Aah, the complexities and intricacies of international trade. What’s allowed, or basically tolerated in one country, is clamped down upon, and fined in another jurisdiction. More international legal experts needed?
To be fair, $670,000 isn't that much (it's about 1000 iPhone sales). It's a relatively token sanction for violating a rather arbitrary local law. Apple can easily adjust its practices in the future to avoid the violation.
 

brdeveloper

macrumors 68030
Apr 21, 2010
2,534
191
Brasil
Aah, the complexities and intricacies of international trade. What’s allowed, or basically tolerated in one country, is clamped down upon, and fined in another jurisdiction. More international legal experts needed?
Well, it's pretty obvious for the sake of liberalism that no company should enforce any pricing policy for its resellers. If you live in a capitalist country where you want free competition working healthy, that's simply the right thing to do...
 

anomie

Suspended
Jun 29, 2010
557
152
Well, it's pretty obvious for the sake of liberalism that no company should enforce any pricing policy for its resellers. If you live in a capitalist country where you want free competition working healthy, that's simply the right thing to do...
Free competition never worked healthy.
 

claus1225

macrumors member
May 25, 2009
97
2
too little

$700,000 is like $5 bucks to Apple. Also, Taiwan market is pretty irrelevant to Apple.
 

coolspot18

macrumors 65816
Aug 16, 2010
1,033
77
Canada
So.. don't actually transfer the iPhone to the third party retailer, just grant them the ability to sell it, through Apple's back end. OTOH, the whole industry is driven by this model.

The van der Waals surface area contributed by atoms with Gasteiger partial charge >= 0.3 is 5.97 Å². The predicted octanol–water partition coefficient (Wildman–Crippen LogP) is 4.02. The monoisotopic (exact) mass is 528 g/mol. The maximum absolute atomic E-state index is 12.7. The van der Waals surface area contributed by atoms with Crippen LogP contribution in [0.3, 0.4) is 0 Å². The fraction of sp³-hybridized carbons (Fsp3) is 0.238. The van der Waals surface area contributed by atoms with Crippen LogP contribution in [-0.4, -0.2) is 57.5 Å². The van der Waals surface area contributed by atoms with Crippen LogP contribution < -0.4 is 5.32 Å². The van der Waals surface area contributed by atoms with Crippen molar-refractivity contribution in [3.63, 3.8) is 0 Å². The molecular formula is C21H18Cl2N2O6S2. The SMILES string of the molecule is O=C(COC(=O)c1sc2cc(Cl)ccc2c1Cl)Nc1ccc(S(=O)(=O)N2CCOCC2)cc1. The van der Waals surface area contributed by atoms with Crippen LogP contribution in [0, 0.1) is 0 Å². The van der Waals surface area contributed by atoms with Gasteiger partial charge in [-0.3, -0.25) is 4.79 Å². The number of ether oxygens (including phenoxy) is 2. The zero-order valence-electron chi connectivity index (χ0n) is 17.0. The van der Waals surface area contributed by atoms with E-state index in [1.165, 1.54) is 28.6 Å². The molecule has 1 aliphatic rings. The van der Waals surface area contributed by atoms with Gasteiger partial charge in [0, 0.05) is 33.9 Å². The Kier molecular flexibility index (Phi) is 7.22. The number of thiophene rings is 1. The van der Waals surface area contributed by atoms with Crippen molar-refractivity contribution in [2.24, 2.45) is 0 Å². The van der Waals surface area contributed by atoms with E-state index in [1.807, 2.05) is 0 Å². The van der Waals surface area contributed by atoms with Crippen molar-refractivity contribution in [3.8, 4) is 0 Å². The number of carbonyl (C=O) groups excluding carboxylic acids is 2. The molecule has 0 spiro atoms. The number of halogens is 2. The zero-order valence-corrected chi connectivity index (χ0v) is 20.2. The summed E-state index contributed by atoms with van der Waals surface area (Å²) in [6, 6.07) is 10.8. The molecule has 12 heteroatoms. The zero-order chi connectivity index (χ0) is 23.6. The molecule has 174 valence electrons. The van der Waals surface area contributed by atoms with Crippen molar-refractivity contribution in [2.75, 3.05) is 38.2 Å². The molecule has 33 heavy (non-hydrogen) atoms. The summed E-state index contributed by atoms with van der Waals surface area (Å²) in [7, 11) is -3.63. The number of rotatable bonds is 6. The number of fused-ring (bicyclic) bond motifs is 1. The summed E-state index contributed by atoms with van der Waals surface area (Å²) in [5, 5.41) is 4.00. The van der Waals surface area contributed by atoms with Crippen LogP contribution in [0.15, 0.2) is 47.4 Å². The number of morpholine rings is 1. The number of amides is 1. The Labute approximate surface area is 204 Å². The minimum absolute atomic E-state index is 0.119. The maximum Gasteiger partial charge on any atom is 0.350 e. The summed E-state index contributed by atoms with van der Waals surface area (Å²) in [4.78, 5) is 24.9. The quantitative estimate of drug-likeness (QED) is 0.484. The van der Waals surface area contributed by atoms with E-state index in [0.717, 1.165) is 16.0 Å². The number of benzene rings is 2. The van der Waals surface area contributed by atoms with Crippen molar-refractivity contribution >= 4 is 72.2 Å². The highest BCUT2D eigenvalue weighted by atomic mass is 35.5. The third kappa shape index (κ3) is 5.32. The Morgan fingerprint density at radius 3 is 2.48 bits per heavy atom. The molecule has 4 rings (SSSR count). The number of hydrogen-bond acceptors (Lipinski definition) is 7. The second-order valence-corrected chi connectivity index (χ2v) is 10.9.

But doesn't this go back to the whole shipped versus sold issue?
 

Twimfy

macrumors 6502a
Sep 11, 2011
881
227
UK
No, you're not if you want to use your iPhone with data.

I've done extensive calculation on Canadian market, and it is really not much of differences even if you added in the unlock fee of whatever mobile company charges. For one company it even costs more to buy your 5c at original price.

Fact is... you'll use your phone no matter what... Are you gonna stop using your phone or switch mobile company in one year rather than 2 years?
This is not always true. There's certainly some crap offers out there, but if you shop around a bit you'll find iPhone deals (on O2 for example) that are very competitive - where you're essentially paying only the equivalent of a sim-only monthly tariff (£10 or so) once you subtract the cost of the phone over 2 years.

So essentially you're getting free credit on the cost of the phone, in exchange for your loyalty.